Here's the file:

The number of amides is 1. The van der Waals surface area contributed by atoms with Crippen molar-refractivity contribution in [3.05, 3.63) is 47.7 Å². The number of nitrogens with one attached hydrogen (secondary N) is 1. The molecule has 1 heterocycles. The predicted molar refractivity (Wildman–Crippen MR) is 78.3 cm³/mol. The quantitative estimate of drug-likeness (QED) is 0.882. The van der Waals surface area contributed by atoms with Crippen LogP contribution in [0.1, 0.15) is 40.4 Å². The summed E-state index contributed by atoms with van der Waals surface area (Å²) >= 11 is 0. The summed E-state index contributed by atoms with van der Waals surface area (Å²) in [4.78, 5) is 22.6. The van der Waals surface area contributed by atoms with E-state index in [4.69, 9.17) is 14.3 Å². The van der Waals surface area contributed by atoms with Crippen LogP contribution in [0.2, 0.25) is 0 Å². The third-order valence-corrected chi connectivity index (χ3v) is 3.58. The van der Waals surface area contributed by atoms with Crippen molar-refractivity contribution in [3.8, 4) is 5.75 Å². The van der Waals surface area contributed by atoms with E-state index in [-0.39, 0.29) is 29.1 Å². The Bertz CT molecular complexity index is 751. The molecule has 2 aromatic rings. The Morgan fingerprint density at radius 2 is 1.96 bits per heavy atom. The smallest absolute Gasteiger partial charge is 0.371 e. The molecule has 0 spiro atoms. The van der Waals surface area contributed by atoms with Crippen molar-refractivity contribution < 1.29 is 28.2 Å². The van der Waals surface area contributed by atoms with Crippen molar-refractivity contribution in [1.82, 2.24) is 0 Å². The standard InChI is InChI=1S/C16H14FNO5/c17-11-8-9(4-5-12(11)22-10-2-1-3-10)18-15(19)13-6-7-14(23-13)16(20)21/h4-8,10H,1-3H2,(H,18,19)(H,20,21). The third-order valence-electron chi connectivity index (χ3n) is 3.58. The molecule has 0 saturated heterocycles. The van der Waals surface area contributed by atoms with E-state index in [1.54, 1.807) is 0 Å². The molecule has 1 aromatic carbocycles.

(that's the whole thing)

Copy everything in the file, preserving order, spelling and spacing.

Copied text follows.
The number of amides is 1. The van der Waals surface area contributed by atoms with Crippen molar-refractivity contribution in [3.05, 3.63) is 47.7 Å². The number of nitrogens with one attached hydrogen (secondary N) is 1. The molecule has 1 heterocycles. The predicted molar refractivity (Wildman–Crippen MR) is 78.3 cm³/mol. The quantitative estimate of drug-likeness (QED) is 0.882. The van der Waals surface area contributed by atoms with Crippen LogP contribution in [0.1, 0.15) is 40.4 Å². The summed E-state index contributed by atoms with van der Waals surface area (Å²) >= 11 is 0. The summed E-state index contributed by atoms with van der Waals surface area (Å²) in [4.78, 5) is 22.6. The van der Waals surface area contributed by atoms with E-state index in [4.69, 9.17) is 14.3 Å². The van der Waals surface area contributed by atoms with Crippen LogP contribution in [0.2, 0.25) is 0 Å². The third-order valence-corrected chi connectivity index (χ3v) is 3.58. The van der Waals surface area contributed by atoms with Crippen molar-refractivity contribution in [3.8, 4) is 5.75 Å². The van der Waals surface area contributed by atoms with E-state index in [-0.39, 0.29) is 29.1 Å². The Bertz CT molecular complexity index is 751. The molecule has 2 aromatic rings. The Morgan fingerprint density at radius 2 is 1.96 bits per heavy atom. The smallest absolute Gasteiger partial charge is 0.371 e. The molecule has 0 spiro atoms. The van der Waals surface area contributed by atoms with Crippen molar-refractivity contribution < 1.29 is 28.2 Å². The van der Waals surface area contributed by atoms with Crippen molar-refractivity contribution in [1.82, 2.24) is 0 Å². The standard InChI is InChI=1S/C16H14FNO5/c17-11-8-9(4-5-12(11)22-10-2-1-3-10)18-15(19)13-6-7-14(23-13)16(20)21/h4-8,10H,1-3H2,(H,18,19)(H,20,21). The third-order valence-electron chi connectivity index (χ3n) is 3.58. The molecule has 0 saturated heterocycles. The van der Waals surface area contributed by atoms with E-state index in [1.54, 1.807) is 0 Å². The molecule has 1 aromatic carbocycles.